But could he prove it?
Furious, Stille decided to try.
The Fuel Control Switcheroo
It didn’t take him long to figure out who might have bought the fuel controls.
He’d heard that a helicopter operating company in White City, Oregon, called the Croman Corporation, had recently been interested in acquiring some fuel controls. Croman specialized in contracting their helicopters, along with pilots, to the forest service for fire suppression, and occasionally also contracted their aircraft to timber firms to do heli-logging.
And Croman flew Sea Kings. Stille called Croman and talked to Kory Kaufman, another person he’d known for years, and whom he considered a friend. He asked if Kaufman had managed to procure any of those fuel controls he’d been looking for.
“Oh, yeah, the LA County Sheriff’s Department sold us two of them,” said Kaufman.
“And we also traded them two timed-out cores,” Kaufman added.
When WitnessLA spoke to Kaufman, he repeated what much of what he said to Stille, and explained that “timed out” means that the fuel controls cannot safely or legally fly until they’ve been overhauled.
According to Kaufman, one of his mechanics flew to LA to personally remove the good fuel controls from the Sea King engines, and screw the bad controls back in their place. “We wanted to make sure they were installed properly,” he said.
Kaufman also told us that the officials he spoke to at Aero Bureau never gave him, or anyone else at Croman, any reason to believe that the LASD didn’t have the right to sell the two fuel controls.
Interestingly, when it came to payment, the Aero Bureau people didn’t want a check to be sent to the LASD, or to LA County. They told Croman to send the money to British Columbia (Canada)-located Rotor Maxx, which overhauls various Sikorsky helicopters and parts, ostensibly to pay old bills or for future work.
One Missing Sea King Engine Label. Photo Courtesy WitnessLA
Stille asked Kaufman if he still had the serial numbers of the two old fuel controls Croman had given to Aero Bureau. Kaufman did, and dug them up for Stille.
As Stille had suspected, the numbers Kaufman read off were identical to those on the timed-out parts installed on two of the supposedly good engines Stille was staring at in his warehouse.
Yet it was one thing to suspect that the LASD people had sold RotoMaxx four engines, then covered their actions by interchanging the serial number plates. It was quite another thing to find evidence to substantiate those suspicions.
But then Stille had an idea.
Since he did so much work for the Marine One program, the Navy and other government entities often stored equipment with his company, Stille knew that the Navy had recently transferred 42 engines to the Department of State for use on the S-61T program, a helicopter being built by Sikorsky for use in the Middle East.
The overhaul of a portion of these engines was managed by Sikorsky under a Department of State contract. Since there were so many engines that needed work, Sikorsky parceled the engines out to several contractors, including Rotor Maxx, to be overhauled from the ground up.
(Sikorsky hasn’t made any new Sea Kings or Sea King engines in years, so for those still devoted to the helicopters for their unique combination of qualities, the only way to get a “new” engine is to overhaul an old engine with obsessive skill and care.)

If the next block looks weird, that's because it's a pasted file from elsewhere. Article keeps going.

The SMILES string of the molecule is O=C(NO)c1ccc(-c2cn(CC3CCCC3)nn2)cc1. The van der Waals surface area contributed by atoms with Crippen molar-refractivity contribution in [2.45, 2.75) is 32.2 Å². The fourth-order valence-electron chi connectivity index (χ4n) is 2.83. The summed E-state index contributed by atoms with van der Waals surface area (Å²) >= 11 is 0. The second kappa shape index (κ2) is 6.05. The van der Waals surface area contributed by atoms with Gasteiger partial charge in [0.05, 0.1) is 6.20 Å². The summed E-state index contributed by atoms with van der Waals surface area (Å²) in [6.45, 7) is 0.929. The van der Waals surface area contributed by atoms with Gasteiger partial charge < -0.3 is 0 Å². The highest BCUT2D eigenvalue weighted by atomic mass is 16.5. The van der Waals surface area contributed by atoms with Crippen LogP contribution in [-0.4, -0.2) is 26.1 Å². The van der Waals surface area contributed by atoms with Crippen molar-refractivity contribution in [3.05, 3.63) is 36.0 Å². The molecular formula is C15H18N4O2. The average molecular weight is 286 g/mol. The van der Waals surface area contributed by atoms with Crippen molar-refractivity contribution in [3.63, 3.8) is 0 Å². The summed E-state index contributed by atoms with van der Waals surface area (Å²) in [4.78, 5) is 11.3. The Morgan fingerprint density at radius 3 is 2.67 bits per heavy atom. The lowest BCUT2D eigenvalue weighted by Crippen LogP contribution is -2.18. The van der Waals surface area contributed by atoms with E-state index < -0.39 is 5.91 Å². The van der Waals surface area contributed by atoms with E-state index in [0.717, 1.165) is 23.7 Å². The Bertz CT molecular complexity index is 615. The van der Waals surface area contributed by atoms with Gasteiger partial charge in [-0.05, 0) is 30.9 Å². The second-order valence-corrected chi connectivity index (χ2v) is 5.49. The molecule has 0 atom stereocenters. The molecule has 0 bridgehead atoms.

Stille knew about the deal because Clayton had been storing those engines for the Navy until they were needed.
Due to the fact that he is a meticulous record keeper, Stille still had copies of the logbooks for the engines he’d been storing, which meant he also had paperwork for every engine part that was installed on those old engines he’d stored.
Stille got out the logbooks and began scanning them. Voila. The data plates for the parts on four of that batch of old and unusable engines that had gone from his place to Rotor Maxx, via Sikorsky, matched the numbers on the parts attached to the four junk engines that the LASD had tried to pass off as being in like-new condition.
This also meant that Rotor Maxx had used the good engines meant for the Navy to perform their own sleight of hand: Instead of going to the cost and trouble of overhauling the old, junky engines for Sikorsky, they simply assembled faux “overhauled” engines from the major components of the four pristine LASD engines, with the data plates switched to fool Sikorsky into thinking Rotor Maxx had done the work for which they were going to be paid up to $300,000 per engine.
“In other words,” said Stille, since they underpaid for the LASD engines, “they made a very nice profit for doing nothing at all—and saying they did.”
As for the LASD, “the intent,” suggested Stille, “was to misrepresent what was being turned back into the Navy.”
Stille talked the matter over with Dave Rathbun, who had worked a while for Clayton after his retirement from the LASD in 2002, and the two had remained friends.
The former Air 5 Crew Chief said he thought it was time to notify the FBI. But he decided, out of his sense of obligation to first notify his former employers at LASD what was going on first.
The Investigation Begins
Rathbun’s August 18, 2013 email to Chief Sexton got an immediate response.